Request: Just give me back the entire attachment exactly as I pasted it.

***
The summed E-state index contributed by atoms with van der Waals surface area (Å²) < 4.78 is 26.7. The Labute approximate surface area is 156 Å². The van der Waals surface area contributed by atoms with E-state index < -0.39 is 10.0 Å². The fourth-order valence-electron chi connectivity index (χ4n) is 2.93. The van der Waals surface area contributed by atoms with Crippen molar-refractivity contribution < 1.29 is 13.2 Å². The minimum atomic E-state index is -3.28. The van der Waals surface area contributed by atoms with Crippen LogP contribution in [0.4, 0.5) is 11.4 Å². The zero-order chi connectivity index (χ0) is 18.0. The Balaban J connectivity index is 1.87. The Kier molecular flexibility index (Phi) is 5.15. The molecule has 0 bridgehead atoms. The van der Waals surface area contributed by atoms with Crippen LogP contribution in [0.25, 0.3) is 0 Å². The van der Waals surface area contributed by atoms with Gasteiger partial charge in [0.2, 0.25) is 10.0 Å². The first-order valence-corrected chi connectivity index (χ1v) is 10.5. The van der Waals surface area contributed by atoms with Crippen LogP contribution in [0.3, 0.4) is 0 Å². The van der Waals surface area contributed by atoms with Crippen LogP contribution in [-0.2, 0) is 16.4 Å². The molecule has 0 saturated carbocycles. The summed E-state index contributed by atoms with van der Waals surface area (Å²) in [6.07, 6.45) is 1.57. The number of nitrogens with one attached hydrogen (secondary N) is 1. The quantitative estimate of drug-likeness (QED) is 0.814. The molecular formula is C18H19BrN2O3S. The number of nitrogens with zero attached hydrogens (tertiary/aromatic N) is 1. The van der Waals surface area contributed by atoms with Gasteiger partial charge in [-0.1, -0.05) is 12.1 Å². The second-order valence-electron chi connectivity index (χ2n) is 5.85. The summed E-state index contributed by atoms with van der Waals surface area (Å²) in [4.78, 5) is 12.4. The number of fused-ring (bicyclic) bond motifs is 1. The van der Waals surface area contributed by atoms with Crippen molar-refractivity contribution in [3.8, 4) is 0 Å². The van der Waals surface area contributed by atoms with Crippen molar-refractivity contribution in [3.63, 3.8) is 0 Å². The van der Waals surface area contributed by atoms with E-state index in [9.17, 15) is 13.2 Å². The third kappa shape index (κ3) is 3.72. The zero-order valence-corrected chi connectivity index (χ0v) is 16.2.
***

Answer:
The summed E-state index contributed by atoms with van der Waals surface area (Å²) < 4.78 is 26.7. The Labute approximate surface area is 156 Å². The van der Waals surface area contributed by atoms with E-state index < -0.39 is 10.0 Å². The fourth-order valence-electron chi connectivity index (χ4n) is 2.93. The van der Waals surface area contributed by atoms with Crippen molar-refractivity contribution < 1.29 is 13.2 Å². The minimum atomic E-state index is -3.28. The van der Waals surface area contributed by atoms with Crippen LogP contribution in [0.4, 0.5) is 11.4 Å². The zero-order chi connectivity index (χ0) is 18.0. The Balaban J connectivity index is 1.87. The Kier molecular flexibility index (Phi) is 5.15. The molecule has 0 bridgehead atoms. The van der Waals surface area contributed by atoms with Crippen LogP contribution in [0.25, 0.3) is 0 Å². The van der Waals surface area contributed by atoms with Gasteiger partial charge in [0.2, 0.25) is 10.0 Å². The first-order valence-corrected chi connectivity index (χ1v) is 10.5. The van der Waals surface area contributed by atoms with Crippen LogP contribution in [0.3, 0.4) is 0 Å². The van der Waals surface area contributed by atoms with Crippen LogP contribution in [-0.2, 0) is 16.4 Å². The molecule has 0 saturated carbocycles. The summed E-state index contributed by atoms with van der Waals surface area (Å²) in [6.07, 6.45) is 1.57. The number of nitrogens with one attached hydrogen (secondary N) is 1. The quantitative estimate of drug-likeness (QED) is 0.814. The molecular formula is C18H19BrN2O3S. The number of nitrogens with zero attached hydrogens (tertiary/aromatic N) is 1. The van der Waals surface area contributed by atoms with Gasteiger partial charge in [-0.1, -0.05) is 12.1 Å². The second-order valence-electron chi connectivity index (χ2n) is 5.85. The summed E-state index contributed by atoms with van der Waals surface area (Å²) in [4.78, 5) is 12.4. The number of fused-ring (bicyclic) bond motifs is 1. The van der Waals surface area contributed by atoms with Crippen molar-refractivity contribution in [3.8, 4) is 0 Å². The van der Waals surface area contributed by atoms with Crippen molar-refractivity contribution in [3.63, 3.8) is 0 Å². The van der Waals surface area contributed by atoms with E-state index in [9.17, 15) is 13.2 Å². The third kappa shape index (κ3) is 3.72. The zero-order valence-corrected chi connectivity index (χ0v) is 16.2.